“Again, we have no dog in the fight for the protest itself, but we would not under any conditions our state laws be violated especially by government,” Cleave said. But his speech followed a similar thread of expanding and advancing a pro-gun agenda now that the pro-gun lawmakers are empowered.
“We are trying to make hay. This is something I want to emphasize on our membership even more is that … we’ve got some opportunities. Now is the time to double your membership, not decrease it. Now we can move the ball forward, I’m tired of standing still,” he said.
Sean Caranna, founder of Florida Carry, suggested to the crowd at the Gun Rights Policy Conference to be wary of lawmakers making promises unless they follow through with those promises.
“We have to have lawmakers in office willing to carry water. To do the hard work. Otherwise they don’t get to say ‘I’m a strong defender of the Second Amendment’ because you’re not,” Caranna said.
But Caranna also suggested ensuring legislation is succinct. “Quite often, the best laws are the shortest. When you give the courts too many words to play with, they start parsing them out,” he said, explaining longwinded legislation gives opportunity for misinterpreting the measure.
Suicide comprises two-thirds of gun deaths nationwide.
In public health researcher Jennifer Stuber’s home state of Washington, the rate exceeds 80 percent — a fact never far from her mind as she reflects on her own husband’s death in 2010.
“My husband, Matt Adler, walked into a gun store, passed a background check and bought a gun,” she said Saturday. “He killed himself in a motel room two hours later.”
The tragedy underscores Stuber’s efforts over the last seven years, as founder of ForeFront, to prevent similar deaths by dispelling common myths and encouraging retailers, medical professionals and gun owners themselves to take action.
“Suicide is preventable,” she said. “It’s no different than CPR or putting on a seat belt.”
For those at risk of suicide, Stuber encouraged voluntarily restricting access to firearms. The simple action, she said, can prevent gun-related suicide attempts — which are typically fatal — and provide a second chance at life.
“Most people who are suicidal don’t want to die,” she said. “They just want to end their pain.”
Maj. Gen. Allen Youngmen, executive director Defense Small Arms Advisory Committee, said the U.S. should remain on the Arms Trade Treaty rather than un-signing it.
Youngman, whose group represents U.S. based manufacturers of military products, explained that decision while symbolic would leave the U.S. out of the conversation entirely. “I would suggest that that’s probably not in our best interest. even though we are not a party, we are participating in the process,” he said.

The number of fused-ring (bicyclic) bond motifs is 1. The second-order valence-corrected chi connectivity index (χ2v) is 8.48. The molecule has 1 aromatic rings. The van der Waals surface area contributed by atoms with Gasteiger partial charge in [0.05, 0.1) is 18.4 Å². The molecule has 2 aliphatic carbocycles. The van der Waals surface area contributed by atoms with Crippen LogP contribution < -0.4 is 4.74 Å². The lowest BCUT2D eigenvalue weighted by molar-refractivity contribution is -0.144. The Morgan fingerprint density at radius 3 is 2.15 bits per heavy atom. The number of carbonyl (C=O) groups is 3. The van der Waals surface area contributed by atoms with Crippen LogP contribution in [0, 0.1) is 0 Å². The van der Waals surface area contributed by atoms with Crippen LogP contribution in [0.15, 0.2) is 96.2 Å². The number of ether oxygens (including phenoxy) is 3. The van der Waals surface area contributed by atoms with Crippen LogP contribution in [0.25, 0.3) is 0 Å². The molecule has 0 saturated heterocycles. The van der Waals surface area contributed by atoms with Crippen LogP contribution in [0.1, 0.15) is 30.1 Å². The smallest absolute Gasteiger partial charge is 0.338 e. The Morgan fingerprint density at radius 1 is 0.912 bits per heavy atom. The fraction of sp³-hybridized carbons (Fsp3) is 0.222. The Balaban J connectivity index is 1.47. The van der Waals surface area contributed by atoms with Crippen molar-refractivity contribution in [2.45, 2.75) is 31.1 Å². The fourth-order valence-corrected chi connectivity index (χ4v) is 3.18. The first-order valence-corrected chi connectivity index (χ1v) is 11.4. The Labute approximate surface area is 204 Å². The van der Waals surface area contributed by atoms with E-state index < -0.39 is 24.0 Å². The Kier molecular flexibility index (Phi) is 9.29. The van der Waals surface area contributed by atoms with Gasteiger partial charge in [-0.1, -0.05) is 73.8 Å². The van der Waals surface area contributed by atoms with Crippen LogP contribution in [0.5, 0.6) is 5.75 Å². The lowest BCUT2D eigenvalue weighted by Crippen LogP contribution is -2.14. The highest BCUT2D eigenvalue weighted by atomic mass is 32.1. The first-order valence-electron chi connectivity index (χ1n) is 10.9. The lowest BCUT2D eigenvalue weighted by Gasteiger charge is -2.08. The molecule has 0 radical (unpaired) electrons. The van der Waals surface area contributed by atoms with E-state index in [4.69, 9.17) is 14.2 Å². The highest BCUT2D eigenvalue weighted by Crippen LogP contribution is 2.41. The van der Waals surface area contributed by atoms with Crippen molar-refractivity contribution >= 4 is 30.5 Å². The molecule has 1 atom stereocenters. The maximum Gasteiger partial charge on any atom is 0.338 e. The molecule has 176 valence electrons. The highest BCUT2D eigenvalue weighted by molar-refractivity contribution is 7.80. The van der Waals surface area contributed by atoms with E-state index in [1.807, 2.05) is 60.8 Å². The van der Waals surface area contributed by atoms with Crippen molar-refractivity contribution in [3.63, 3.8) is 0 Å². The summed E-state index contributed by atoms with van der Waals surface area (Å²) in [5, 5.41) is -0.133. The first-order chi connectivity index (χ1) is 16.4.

The treaty, which aims to control the global arms market, has been ratified by 91 countries, but few of them have a major arms manufacturing industry. Although the U.S. signed it, Congress has not ratified it and probably won’t.
For Sidney Powell, the publication of her 2014 book, “Licensed to Lie: Exposing Corruption in the Department of Justice,” wasn’t a celebratory achievement.
In her words, it meant the “system had broken down.”
Powell worked in the department as legal counsel for more than a decade. She said she’s seen firsthand the corruption responsible for destroying the lives of political rivals.
“It’s book I didn’t want to write,” she said during Saturday’s conference. “But it’s a story that had be told. It proves the deep state at the Department of Justice is real … and we need clean out that place with Clorox and fire hoses.”
After the Sandy Hook school shooting left the nation reeling, gun rights advocates in Ohio saw an unorthodox solution: train and arm the teachers –not the cops — to protect students.
Five years later, Jim Irvine, president of the Buckeye Firearms Association, said the FASTER program has trained more than 1,000 staff across 225 districts in 12 states.
“It has shifted from being a fringe gun thing to the mainstream,” he said.
FASTER stands for Faculty and Administrator Safety Training and Emergency Response. The program has drawn nationwide media coverage and is free of cost to interested school districts.
Maj Toure, founder of Black Guns Matter, upended conference decorum with a question and answer session, telling the room of mostly-white attendees their good intentions fall on deaf ears.
“You don’t have to explain diversity, you just have to be diverse,” he said, noting all of the black speakers were confined to one panel. “You continue to create PR nightmares for yourselves because of those optics.”
Black Guns Matter is in the midst of a 50 state tour to bring firearms safety and training to underserved communities, or as Toure puts it so bluntly “we go where the murders are at.”
He said it’s hard for the gun rights community to reach minorities because the fear of political correctness hamstrings honest dialogue.
“You’re nervous about the (cultural) difference, without focusing on the commonality,” he said.
For gun rights activists Marcus Allen Weldon and Shaneen Allen, their commonality with the gun rights community inspired both to arm themselves for defense purposes.
When two attackers forced Weldon to defensively use his weapon while helping a coworker change a tire in downtown Detroit four days before Christmas in 2014, he said the fallout was legally and emotionally draining.
“I was facing seven felonies and 30 years in prison,” he said. “I spent more than $40,000 on legal fees over the last three years.”
He chronicled his story in a book called “The Santa Claus Shooter” — a nickname given to him by the New York Times, he said.
Allen likewise faced an 11-year prison sentence after a New Jersey police officer arrested the single mother of two when she revealed to him she was armed and a licensed concealed carry permit holder in Pennsylvania during a traffic stop.
New Jersey, however, doesn’t have a reciprocity agreement with Pennsylvania.
“No criminal would go through what I went through to get a permit she said,” detailing the extensive licensing process in Philadelphia where she lives.
Allen spent six weeks in prison, lost her job as a phlebotomist and spent nearly two years trying to clear her name — despite a pardon from New Jersey Gov. Chris Christie.